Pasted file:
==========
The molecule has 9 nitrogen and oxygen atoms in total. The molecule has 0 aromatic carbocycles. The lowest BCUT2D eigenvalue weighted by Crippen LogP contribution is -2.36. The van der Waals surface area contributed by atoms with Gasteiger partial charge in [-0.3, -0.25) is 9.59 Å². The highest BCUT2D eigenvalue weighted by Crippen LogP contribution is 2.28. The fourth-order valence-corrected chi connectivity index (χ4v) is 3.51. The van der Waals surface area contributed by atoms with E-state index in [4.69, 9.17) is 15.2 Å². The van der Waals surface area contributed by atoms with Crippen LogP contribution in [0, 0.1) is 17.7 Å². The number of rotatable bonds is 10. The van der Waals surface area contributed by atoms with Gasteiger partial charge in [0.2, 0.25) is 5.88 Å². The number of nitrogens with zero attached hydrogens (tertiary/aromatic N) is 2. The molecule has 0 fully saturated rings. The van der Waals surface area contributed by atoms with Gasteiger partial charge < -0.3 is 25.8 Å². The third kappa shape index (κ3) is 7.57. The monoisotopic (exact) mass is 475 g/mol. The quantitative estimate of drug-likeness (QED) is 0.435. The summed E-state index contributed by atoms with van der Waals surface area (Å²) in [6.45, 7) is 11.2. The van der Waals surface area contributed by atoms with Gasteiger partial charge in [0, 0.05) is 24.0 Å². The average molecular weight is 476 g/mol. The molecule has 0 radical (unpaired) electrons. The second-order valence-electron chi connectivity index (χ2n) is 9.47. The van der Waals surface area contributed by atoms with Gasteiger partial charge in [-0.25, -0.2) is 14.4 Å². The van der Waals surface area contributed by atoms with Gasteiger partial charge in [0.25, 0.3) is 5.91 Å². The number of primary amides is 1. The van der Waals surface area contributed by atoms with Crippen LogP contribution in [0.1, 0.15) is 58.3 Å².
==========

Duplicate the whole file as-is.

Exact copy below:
The molecule has 9 nitrogen and oxygen atoms in total. The molecule has 0 aromatic carbocycles. The lowest BCUT2D eigenvalue weighted by Crippen LogP contribution is -2.36. The van der Waals surface area contributed by atoms with Gasteiger partial charge in [-0.3, -0.25) is 9.59 Å². The highest BCUT2D eigenvalue weighted by Crippen LogP contribution is 2.28. The fourth-order valence-corrected chi connectivity index (χ4v) is 3.51. The van der Waals surface area contributed by atoms with E-state index in [4.69, 9.17) is 15.2 Å². The van der Waals surface area contributed by atoms with Crippen LogP contribution in [0, 0.1) is 17.7 Å². The number of rotatable bonds is 10. The van der Waals surface area contributed by atoms with Gasteiger partial charge in [0.2, 0.25) is 5.88 Å². The number of nitrogens with zero attached hydrogens (tertiary/aromatic N) is 2. The molecule has 0 fully saturated rings. The van der Waals surface area contributed by atoms with Gasteiger partial charge < -0.3 is 25.8 Å². The third kappa shape index (κ3) is 7.57. The monoisotopic (exact) mass is 475 g/mol. The quantitative estimate of drug-likeness (QED) is 0.435. The summed E-state index contributed by atoms with van der Waals surface area (Å²) in [6.45, 7) is 11.2. The van der Waals surface area contributed by atoms with Gasteiger partial charge in [0, 0.05) is 24.0 Å². The average molecular weight is 476 g/mol. The molecule has 0 radical (unpaired) electrons. The second-order valence-electron chi connectivity index (χ2n) is 9.47. The van der Waals surface area contributed by atoms with Gasteiger partial charge in [-0.25, -0.2) is 14.4 Å². The van der Waals surface area contributed by atoms with Gasteiger partial charge in [0.25, 0.3) is 5.91 Å². The number of primary amides is 1. The van der Waals surface area contributed by atoms with Crippen LogP contribution in [0.1, 0.15) is 58.3 Å².